This year’s introduction of the U.S. Treasury’s floating rate notes (FRNs), which may help investors limit interest rate risk without credit risk, are currently yielding, on average, approximately 0.10%, as of April 23, 20141.

For investors seeking the low interest rate sensitivity found with FRNs, but who may have a tolerance for investment-grade corporate credit risk, the floating rate notes found in Market Vectors Investment Grade Floating Rate ETF (FLTR) may offer an alternative option with a yield of about 0.80%, based on its underlying index, Market Vectors US Investment Grade Floating Rate Index2 (MVFLTR Index).

MVFLTR Index comprises corporate FRNs and is constructed with an allocation bias to notes slightly further out on the maturity curve. While its average years to maturity does not affect interest rate duration3 because of the FRN coupon-adjustment feature, it generally results in slightly higher credit spread duration4 than do other corporate floating rate note indices, which may also include government agency FRNs, as found with the Barclays US Floating Rate Notes (<5 Y) Index5.

FRN Index Performance
2/10/2011 – 3/31/2014


As a result, MVFLTR Index has provided higher total returns during stable or improving credit markets, since January 2012 for example, but also underperformed when credit spreads widened, as in times of economic stress seen in 2011.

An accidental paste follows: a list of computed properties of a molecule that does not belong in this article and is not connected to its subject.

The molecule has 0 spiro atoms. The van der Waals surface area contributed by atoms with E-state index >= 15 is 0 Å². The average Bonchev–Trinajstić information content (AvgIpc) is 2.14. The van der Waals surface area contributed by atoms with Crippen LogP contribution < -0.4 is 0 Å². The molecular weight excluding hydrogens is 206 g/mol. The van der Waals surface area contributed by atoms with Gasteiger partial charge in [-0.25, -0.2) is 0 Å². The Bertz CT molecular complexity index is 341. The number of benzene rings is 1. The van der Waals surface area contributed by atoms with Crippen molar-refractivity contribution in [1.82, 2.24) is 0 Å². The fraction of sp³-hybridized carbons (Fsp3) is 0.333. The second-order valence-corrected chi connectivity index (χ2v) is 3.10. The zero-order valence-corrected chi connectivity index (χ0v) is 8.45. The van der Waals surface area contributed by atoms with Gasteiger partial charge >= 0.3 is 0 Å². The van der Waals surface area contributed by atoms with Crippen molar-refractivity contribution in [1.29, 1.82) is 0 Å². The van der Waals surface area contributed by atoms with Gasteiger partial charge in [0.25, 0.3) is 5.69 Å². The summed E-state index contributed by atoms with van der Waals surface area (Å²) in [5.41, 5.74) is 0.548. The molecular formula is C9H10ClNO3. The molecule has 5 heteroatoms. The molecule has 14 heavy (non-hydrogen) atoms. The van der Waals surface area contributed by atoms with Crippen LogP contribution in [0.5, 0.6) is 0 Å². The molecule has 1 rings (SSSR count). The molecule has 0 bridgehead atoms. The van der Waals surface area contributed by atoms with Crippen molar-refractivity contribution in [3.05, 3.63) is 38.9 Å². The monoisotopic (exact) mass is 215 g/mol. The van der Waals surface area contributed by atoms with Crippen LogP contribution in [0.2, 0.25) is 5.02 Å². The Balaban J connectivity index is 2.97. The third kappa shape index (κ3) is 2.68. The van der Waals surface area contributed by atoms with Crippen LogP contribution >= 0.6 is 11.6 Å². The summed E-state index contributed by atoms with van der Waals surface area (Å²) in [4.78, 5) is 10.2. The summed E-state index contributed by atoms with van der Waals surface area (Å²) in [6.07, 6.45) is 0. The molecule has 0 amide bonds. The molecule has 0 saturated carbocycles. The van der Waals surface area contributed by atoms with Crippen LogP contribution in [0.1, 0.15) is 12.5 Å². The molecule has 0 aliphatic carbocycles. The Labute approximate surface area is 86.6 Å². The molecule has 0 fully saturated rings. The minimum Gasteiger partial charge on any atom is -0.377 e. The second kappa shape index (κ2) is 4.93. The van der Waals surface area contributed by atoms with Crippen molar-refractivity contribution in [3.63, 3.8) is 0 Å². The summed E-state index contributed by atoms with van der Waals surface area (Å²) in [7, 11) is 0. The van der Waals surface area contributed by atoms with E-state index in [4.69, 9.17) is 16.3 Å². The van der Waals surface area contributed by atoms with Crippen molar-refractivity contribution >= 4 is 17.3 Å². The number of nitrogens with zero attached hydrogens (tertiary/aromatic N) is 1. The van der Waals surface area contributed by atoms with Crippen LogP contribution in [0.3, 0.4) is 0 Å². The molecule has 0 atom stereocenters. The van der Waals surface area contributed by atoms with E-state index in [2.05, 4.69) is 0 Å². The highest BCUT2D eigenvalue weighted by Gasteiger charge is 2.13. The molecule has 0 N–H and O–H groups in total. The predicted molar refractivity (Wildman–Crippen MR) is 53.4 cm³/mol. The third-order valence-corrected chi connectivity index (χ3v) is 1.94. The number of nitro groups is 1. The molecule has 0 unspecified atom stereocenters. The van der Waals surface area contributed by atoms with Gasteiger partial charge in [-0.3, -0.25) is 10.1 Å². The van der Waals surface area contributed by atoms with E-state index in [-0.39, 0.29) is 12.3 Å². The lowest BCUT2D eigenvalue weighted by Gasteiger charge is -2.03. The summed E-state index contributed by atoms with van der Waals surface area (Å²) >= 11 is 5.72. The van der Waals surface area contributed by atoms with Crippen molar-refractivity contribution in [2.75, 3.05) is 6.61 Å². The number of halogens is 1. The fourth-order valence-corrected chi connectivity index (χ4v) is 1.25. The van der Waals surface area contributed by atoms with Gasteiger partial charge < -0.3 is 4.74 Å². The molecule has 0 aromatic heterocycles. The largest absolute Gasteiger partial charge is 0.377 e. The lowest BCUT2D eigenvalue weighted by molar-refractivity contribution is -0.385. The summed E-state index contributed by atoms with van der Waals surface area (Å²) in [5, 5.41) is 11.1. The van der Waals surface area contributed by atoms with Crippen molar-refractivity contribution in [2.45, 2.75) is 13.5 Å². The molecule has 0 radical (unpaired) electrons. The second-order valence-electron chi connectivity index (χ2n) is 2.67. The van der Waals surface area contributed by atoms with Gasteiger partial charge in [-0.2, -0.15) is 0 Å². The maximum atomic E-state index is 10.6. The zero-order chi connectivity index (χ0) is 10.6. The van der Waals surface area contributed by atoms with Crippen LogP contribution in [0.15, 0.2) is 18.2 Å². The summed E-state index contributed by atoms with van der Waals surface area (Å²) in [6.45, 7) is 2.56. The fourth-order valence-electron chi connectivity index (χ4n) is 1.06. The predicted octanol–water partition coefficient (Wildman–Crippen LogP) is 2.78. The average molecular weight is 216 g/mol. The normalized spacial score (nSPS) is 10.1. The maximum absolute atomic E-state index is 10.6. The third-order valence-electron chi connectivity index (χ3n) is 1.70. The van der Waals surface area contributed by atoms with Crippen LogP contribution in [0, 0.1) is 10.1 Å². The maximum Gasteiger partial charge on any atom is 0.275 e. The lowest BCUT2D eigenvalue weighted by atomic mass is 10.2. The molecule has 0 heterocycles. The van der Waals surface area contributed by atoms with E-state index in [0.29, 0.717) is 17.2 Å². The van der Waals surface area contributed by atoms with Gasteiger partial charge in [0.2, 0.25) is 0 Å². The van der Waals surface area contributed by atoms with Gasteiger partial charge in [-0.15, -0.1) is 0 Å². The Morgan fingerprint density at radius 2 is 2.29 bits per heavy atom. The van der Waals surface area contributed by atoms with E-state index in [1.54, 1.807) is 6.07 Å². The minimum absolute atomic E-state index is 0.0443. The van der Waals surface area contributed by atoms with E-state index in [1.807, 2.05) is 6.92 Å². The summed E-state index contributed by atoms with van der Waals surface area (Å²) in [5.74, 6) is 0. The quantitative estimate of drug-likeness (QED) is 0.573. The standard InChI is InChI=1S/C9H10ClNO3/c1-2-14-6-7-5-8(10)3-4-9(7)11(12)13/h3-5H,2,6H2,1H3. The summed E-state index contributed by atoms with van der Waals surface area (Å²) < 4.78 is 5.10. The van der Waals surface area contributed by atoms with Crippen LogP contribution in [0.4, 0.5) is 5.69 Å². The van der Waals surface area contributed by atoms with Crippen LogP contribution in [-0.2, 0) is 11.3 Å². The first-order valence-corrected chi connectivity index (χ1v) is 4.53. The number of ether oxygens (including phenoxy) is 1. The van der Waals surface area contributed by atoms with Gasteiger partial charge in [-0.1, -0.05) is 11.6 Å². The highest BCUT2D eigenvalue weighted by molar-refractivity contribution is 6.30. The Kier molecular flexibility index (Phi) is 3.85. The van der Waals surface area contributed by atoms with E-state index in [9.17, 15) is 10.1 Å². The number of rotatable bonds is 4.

For an investor with a constructive outlook on the economy and who may be expecting short-term interest rates torise as a result, FLTR may be an option to consider for higher relative yield compared to government and shorter-maturity FRNs.
Investment grade corporate floating rate notes are sometimes mistaken for floating rate bank loans, which are otherwise known as leveraged loans, and are collateralized, floating rate, sub-investment grade bank loans. Corporate floating rate notes are investment-grade securities that trade just like other corporate bonds and notes.

Each of these asset classes helps limit interest rate risk by paying a floating rate of interest, typically tied to a Libor6 rate, plus additional margin for credit risk.

Alternatively, the U.S. Treasury floating rate notes are sans credit risk, and are also available through recently launched exchange-traded funds (ETFs). However, investors seeking access to Treasury FRNs may have larger yield appetites than this instrument may be able to offer.